Bank of Israel Lost NIS 5.3 Billion in 2007

The Bank of Israel lost NIS 5.3 billion in 2007, mainly because of unfavorable shekel-dollar exchange rates. In 2006, the Bank of Israel netted NIS 83 million.

The Bank of Israel lost NIS 5.3 billion in 2007, mainly because of unfavorable shekel-dollar exchange rates. In 2006, the Bank of Israel netted NIS 83 million.

The 2007 loss was caused by an NIS 7.1 billion loss on Israel's foreign currency reserves because of changes in the dollar's exchange rate from the year's start to its end. That caused the central bank's accrued deficit to reach an unprecedented NIS 20.8 billion at the end of 2007. To make it clear, the bank didn't accrue that deficit in 2007 alone: most of the amount derived from the years 1999 and 2000, because of heavy outlay on interest.

The central bank's balance sheet was about NIS 133 billion at year-end 2007, down 16% from NIS 158 billion at the end of 2006.

Most of the Bank of Israel's foreign currency reserves are in dollars, and last year the dollar weakened by a huge 9%. The shekel value of the central bank's "dollar portfolio" also fell. The central bank's foreign currency reserves are adjusted in the balance sheet to the representative rate, and it is also true that the huge loss on the balance sheet was offset to a degree by the Bank of Israel's NIS 1.4 billion income from its foreign currency deposits at foreign banks.

But possibly, if the Bank of Israel had been more skilled at managing the nation's roughly $28 billion to $29 billion in foreign currency reserves (despite the limitations imposed by the present Bank of Israel law), it could have cut its losses.

The national foreign currency reserves are the Bank of Israel's main asset, and they are high. Simply put, the central bank suffered a loss because its costs on managing the money ran higher than its income from it.

The Bank of Israel is not a regular commercial bank. Its raison d'etre is not to make a profit for shareholders. The law rules that its central goal is to keep inflation in check, and the government has set its target range for stable prices at inflation of 1% to 3%, no more. Achieving that, more or less, with slight deviations here or there, has been central to Israel's brisk economic growth.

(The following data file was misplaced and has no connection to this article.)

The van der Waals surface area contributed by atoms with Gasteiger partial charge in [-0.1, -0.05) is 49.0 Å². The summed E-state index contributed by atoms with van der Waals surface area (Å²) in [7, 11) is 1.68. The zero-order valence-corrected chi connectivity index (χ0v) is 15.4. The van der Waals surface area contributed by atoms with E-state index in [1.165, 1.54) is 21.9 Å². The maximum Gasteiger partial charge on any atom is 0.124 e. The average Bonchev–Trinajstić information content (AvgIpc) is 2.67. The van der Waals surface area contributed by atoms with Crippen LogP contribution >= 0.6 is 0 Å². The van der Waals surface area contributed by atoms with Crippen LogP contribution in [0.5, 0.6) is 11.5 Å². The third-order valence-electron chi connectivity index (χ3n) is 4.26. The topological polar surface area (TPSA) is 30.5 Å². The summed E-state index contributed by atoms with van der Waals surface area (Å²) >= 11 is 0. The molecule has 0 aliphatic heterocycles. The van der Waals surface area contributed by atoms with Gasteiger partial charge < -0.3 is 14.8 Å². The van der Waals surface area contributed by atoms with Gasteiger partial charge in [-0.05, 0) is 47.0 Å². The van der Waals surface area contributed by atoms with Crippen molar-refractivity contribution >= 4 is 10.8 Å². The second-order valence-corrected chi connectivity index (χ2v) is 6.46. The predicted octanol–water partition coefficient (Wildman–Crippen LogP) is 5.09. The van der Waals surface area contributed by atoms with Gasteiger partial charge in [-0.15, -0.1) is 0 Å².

Never mind that inflation ran at -0.1% in 2006, which is hardly within the target range: the central bank can claim credit for helping to support Israel's economy, which it cannot however reflect in its financial statement. And the fact that the Bank of Israel ran a profit, or loss, is immaterial to achieving its gains.

Yet whatever the central bank's "undercover achievements," operating at a deficit is bad for its reputation and credibility in the eyes of the general public.

So is the central bank's loss only a figment on paper? No. In the past, when the central bank ran a profit, it transferred the surplus to the state budget, in keeping with the Bank of Israel law. The government had more to spend.

Now that the bank has a howling loss of NIS 20.8 billion, it can't give the treasury a sou. And any profit the Bank of Israel makes in the foreseeable years to come will be used to offset that loss, not to build new classrooms or missile shelters in Sderot. That will continue until the entire loss is gone. For example, the NIS 83 million that the Bank of Israel netted in 2006 didn't go to the treasury. It was used entirely to offset its deficit.

The central bank finished compiling its financial statement for 2007 in the middle of February. For the first time, the person responsible for compiling it was Rafi Lancry, a lawyer and accountant by trade, and the strong-man at the bank.

Another juicy aspect of the central bank financial statement is, as always, wage costs. So: Its outlay in 2007 on current and retired employees amounted to NIS 424 million, roughly unchanged from 2006. In 2007 the bank had 745 employees, down from 754 the year before. Its pension provisions mushroomed from NIS 106 million in 2006 to NIS 145 million last year, after the bank updated - for the first time in decades - the average life span of its employees in the treasury's actuarial tables.

Certain sums were deducted from the central bank's pension provisions in keeping with the new collective employment agreement at the central bank, which had been achieved after long months of wrangling with treasury officials.